Julien Martinez Leclerc is a self-described perfectionist, he always has been. Son of an art dealer, Julien was always creative, but he first picked up a camera aged 13 on a trip with his parents. “I was playing around with my mum’s [camera]. It felt really natural. I’d tried sculpture which just didn’t come easily, and I didn’t have the patience for painting, but this just felt easy” the Paris-born, London-based photographer tells It’s Nice that. It happened to be his birthday a few days later and when a generous godfather asked him what present he’d like, he knew exactly what to ask for – a camera of his own, “I think I still have it, in a drawer somewhere” he tells us.
Whilst his perfectionism had always been present to some extent, picking up a camera Julien became more aware of what he describes as his “geometrical eye”. Composition and careful cropping were immediately integral to his work, or “putting stuff in a harmonious way, if that doesn’t sound pretentious” as he phrases it, but he’s quick to admit that it was “sometimes a bit of a burden, trying to let go.” Despite this, the London College of Communication graduate says it’s his more spontaneous images he’s happiest with: “what I really love is when I go to a place and I don’t know what to expect and it’s a real surprise picture. I get attached to them much more, I can look at them without getting bored because there are magical elements.”
After initially taking portraits of his friends in the park, he turned his hand to self-portraits; “They were quite violent, I had tape on my mouth and I was laced in wires and putting makeup on. It was a way to express myself.” He shot them in his bedroom, using only a desk lamp, but quickly realised he needed to invest in some equipment if he was to take his practice seriously. “I realised from researching and reading photographer’s interviews that if I would like to achieve pictures which have my signature, I needed to do more work beforehand, more production work,” he explains, “a lot of elements were important – the clothes, the environment, the lighting, especially if I wanted to craft a story and have a direction.”
At first, Julien shot in both colour and black and white but, buoyed by the feeling he was finally developing the signature he’d always sought after, the latter slowly became his main focus. “I think that’s always a bit exciting, when someone tells you that you have a typical lighting style or they recognise your picture. So I got really excited about working in black and white. It’s really hard to have a voice so I really developed it.” Not one to rest on his laurels, Julien was keen to push it stylistically, playing around with different techniques, referencing lots of different photographers who shot predominantly in black and white. Including Bill Brandt, who Julien cites as a big inspiration, especially when it comes to perspective (“Brandt finds a way to challenge reality by using wide angles”), something he experiments with in his own work, and Josef Koudelka who taught him the importance of the colour grey (“Brandt is pure white and dark black, but Koudelka is a big spectrum of colours in between”).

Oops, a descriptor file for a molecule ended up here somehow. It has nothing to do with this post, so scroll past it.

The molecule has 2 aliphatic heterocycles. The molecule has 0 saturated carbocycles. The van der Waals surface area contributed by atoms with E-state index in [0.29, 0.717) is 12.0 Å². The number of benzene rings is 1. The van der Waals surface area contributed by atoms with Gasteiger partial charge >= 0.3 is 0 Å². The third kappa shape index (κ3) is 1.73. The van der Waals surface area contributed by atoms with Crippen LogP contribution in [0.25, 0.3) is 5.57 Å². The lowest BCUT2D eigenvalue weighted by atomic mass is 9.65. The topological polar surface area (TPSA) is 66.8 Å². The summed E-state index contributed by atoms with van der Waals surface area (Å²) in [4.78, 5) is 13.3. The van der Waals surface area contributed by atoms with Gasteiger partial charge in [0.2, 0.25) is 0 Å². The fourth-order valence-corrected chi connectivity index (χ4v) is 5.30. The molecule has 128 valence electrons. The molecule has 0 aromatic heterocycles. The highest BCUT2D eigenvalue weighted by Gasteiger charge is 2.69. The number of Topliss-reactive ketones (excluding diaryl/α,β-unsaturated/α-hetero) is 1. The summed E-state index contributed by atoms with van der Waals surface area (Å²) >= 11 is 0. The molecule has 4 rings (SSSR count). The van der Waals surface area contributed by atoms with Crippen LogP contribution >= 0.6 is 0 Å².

These photographers, along with Diane Arbus and Henri Cartier-Bresson, also introduced Julien to a motif now recurrent in his own work – toeing the line between real and staged, a kind of curated truth. Cartier-Bresson, for instance, would “stand for a day in front of a particular wall he liked, just waiting for the right person to walk in front of it. It’s real life but they have a vision, they’re looking for something specific in the world, so that makes their work staged in a way. It’s selective and curative.”
Despite only graduating last year, Julien already has an impressive list of editorials and collaborations with industry heavy-hitters under his belt, including POP magazine, Marie-Amélie Sauvé’s Mastermind, and a joint endeavour with Prize Editions. He was also picked as one of the best 50 entrants in the recent JW Anderson photography competition, out of thousands of promising entries. However, it’s his personal work that shines – intimate portraits of his grandparents at home; graphic, Meisel-inspired close-ups of street-cast sisters and surreal, stuffed birds that lead us to believe he’s definitely one to keep an eye on.
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